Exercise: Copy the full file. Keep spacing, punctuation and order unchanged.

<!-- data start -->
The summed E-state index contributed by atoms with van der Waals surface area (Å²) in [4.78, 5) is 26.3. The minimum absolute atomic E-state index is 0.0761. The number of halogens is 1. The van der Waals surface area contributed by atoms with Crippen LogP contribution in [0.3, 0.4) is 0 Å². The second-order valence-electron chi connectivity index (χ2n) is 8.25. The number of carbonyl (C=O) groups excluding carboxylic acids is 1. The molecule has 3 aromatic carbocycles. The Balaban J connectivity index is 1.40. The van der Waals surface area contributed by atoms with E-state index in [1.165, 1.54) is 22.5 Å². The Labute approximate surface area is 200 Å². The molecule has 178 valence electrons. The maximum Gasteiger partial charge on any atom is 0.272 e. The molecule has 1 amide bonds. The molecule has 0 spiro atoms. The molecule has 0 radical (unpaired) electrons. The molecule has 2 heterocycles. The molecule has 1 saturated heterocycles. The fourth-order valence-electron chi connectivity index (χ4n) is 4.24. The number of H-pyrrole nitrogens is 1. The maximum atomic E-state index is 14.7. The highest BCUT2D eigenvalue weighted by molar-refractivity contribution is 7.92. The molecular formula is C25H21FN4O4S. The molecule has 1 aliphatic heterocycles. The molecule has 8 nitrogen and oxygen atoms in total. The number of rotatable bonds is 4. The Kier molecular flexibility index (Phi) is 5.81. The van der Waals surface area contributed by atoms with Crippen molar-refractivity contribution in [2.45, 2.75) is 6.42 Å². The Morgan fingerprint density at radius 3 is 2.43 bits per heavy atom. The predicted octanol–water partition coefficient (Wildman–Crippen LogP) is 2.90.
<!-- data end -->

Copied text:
The summed E-state index contributed by atoms with van der Waals surface area (Å²) in [4.78, 5) is 26.3. The minimum absolute atomic E-state index is 0.0761. The number of halogens is 1. The van der Waals surface area contributed by atoms with Crippen LogP contribution in [0.3, 0.4) is 0 Å². The second-order valence-electron chi connectivity index (χ2n) is 8.25. The number of carbonyl (C=O) groups excluding carboxylic acids is 1. The molecule has 3 aromatic carbocycles. The Balaban J connectivity index is 1.40. The van der Waals surface area contributed by atoms with E-state index in [1.165, 1.54) is 22.5 Å². The Labute approximate surface area is 200 Å². The molecule has 178 valence electrons. The maximum Gasteiger partial charge on any atom is 0.272 e. The molecule has 1 amide bonds. The molecule has 0 spiro atoms. The molecule has 0 radical (unpaired) electrons. The molecule has 2 heterocycles. The molecule has 1 saturated heterocycles. The fourth-order valence-electron chi connectivity index (χ4n) is 4.24. The number of H-pyrrole nitrogens is 1. The maximum atomic E-state index is 14.7. The highest BCUT2D eigenvalue weighted by molar-refractivity contribution is 7.92. The molecular formula is C25H21FN4O4S. The molecule has 1 aliphatic heterocycles. The molecule has 8 nitrogen and oxygen atoms in total. The number of rotatable bonds is 4. The Kier molecular flexibility index (Phi) is 5.81. The van der Waals surface area contributed by atoms with Crippen molar-refractivity contribution in [2.45, 2.75) is 6.42 Å². The Morgan fingerprint density at radius 3 is 2.43 bits per heavy atom. The predicted octanol–water partition coefficient (Wildman–Crippen LogP) is 2.90.